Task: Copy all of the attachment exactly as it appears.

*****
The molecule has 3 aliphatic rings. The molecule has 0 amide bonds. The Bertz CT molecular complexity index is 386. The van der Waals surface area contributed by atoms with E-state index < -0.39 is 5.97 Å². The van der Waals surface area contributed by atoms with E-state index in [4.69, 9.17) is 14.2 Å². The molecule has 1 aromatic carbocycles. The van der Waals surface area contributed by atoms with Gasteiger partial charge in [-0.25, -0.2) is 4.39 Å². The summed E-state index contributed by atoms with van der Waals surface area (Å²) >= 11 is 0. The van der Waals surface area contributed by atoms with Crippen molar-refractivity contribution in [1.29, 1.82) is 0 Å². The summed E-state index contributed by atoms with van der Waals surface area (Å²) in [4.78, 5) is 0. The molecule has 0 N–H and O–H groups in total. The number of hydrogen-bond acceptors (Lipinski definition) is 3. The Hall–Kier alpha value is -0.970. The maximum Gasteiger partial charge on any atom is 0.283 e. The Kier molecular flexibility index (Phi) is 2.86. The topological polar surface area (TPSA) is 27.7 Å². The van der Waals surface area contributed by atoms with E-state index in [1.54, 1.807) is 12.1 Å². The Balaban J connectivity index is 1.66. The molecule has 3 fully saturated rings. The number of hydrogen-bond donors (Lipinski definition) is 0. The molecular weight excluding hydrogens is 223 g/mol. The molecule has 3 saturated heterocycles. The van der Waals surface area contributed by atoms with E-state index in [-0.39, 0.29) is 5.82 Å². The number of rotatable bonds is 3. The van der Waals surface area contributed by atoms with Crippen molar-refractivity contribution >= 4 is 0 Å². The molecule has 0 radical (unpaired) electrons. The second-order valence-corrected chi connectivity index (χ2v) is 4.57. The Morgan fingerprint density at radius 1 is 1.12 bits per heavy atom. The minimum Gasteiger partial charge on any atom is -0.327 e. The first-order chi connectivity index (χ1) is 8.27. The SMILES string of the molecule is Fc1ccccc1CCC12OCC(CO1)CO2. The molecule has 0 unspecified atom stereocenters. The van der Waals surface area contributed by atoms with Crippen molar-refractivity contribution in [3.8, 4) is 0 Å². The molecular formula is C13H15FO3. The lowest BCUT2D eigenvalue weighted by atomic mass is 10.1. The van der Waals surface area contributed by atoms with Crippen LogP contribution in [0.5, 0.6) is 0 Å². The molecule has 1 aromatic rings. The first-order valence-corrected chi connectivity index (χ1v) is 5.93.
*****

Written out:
The molecule has 3 aliphatic rings. The molecule has 0 amide bonds. The Bertz CT molecular complexity index is 386. The van der Waals surface area contributed by atoms with E-state index < -0.39 is 5.97 Å². The van der Waals surface area contributed by atoms with E-state index in [4.69, 9.17) is 14.2 Å². The molecule has 1 aromatic carbocycles. The van der Waals surface area contributed by atoms with Gasteiger partial charge in [-0.25, -0.2) is 4.39 Å². The summed E-state index contributed by atoms with van der Waals surface area (Å²) >= 11 is 0. The van der Waals surface area contributed by atoms with Crippen molar-refractivity contribution in [1.29, 1.82) is 0 Å². The summed E-state index contributed by atoms with van der Waals surface area (Å²) in [4.78, 5) is 0. The molecule has 0 N–H and O–H groups in total. The number of hydrogen-bond acceptors (Lipinski definition) is 3. The Hall–Kier alpha value is -0.970. The maximum Gasteiger partial charge on any atom is 0.283 e. The Kier molecular flexibility index (Phi) is 2.86. The topological polar surface area (TPSA) is 27.7 Å². The van der Waals surface area contributed by atoms with E-state index in [1.54, 1.807) is 12.1 Å². The Balaban J connectivity index is 1.66. The molecule has 3 fully saturated rings. The number of hydrogen-bond donors (Lipinski definition) is 0. The molecular weight excluding hydrogens is 223 g/mol. The molecule has 3 saturated heterocycles. The van der Waals surface area contributed by atoms with E-state index in [-0.39, 0.29) is 5.82 Å². The number of rotatable bonds is 3. The van der Waals surface area contributed by atoms with Crippen molar-refractivity contribution >= 4 is 0 Å². The molecule has 0 radical (unpaired) electrons. The second-order valence-corrected chi connectivity index (χ2v) is 4.57. The Morgan fingerprint density at radius 1 is 1.12 bits per heavy atom. The minimum Gasteiger partial charge on any atom is -0.327 e. The first-order chi connectivity index (χ1) is 8.27. The SMILES string of the molecule is Fc1ccccc1CCC12OCC(CO1)CO2. The molecule has 0 unspecified atom stereocenters. The van der Waals surface area contributed by atoms with Crippen molar-refractivity contribution in [3.8, 4) is 0 Å². The molecular formula is C13H15FO3. The lowest BCUT2D eigenvalue weighted by atomic mass is 10.1. The van der Waals surface area contributed by atoms with Crippen LogP contribution in [0.5, 0.6) is 0 Å². The molecule has 1 aromatic rings. The first-order valence-corrected chi connectivity index (χ1v) is 5.93.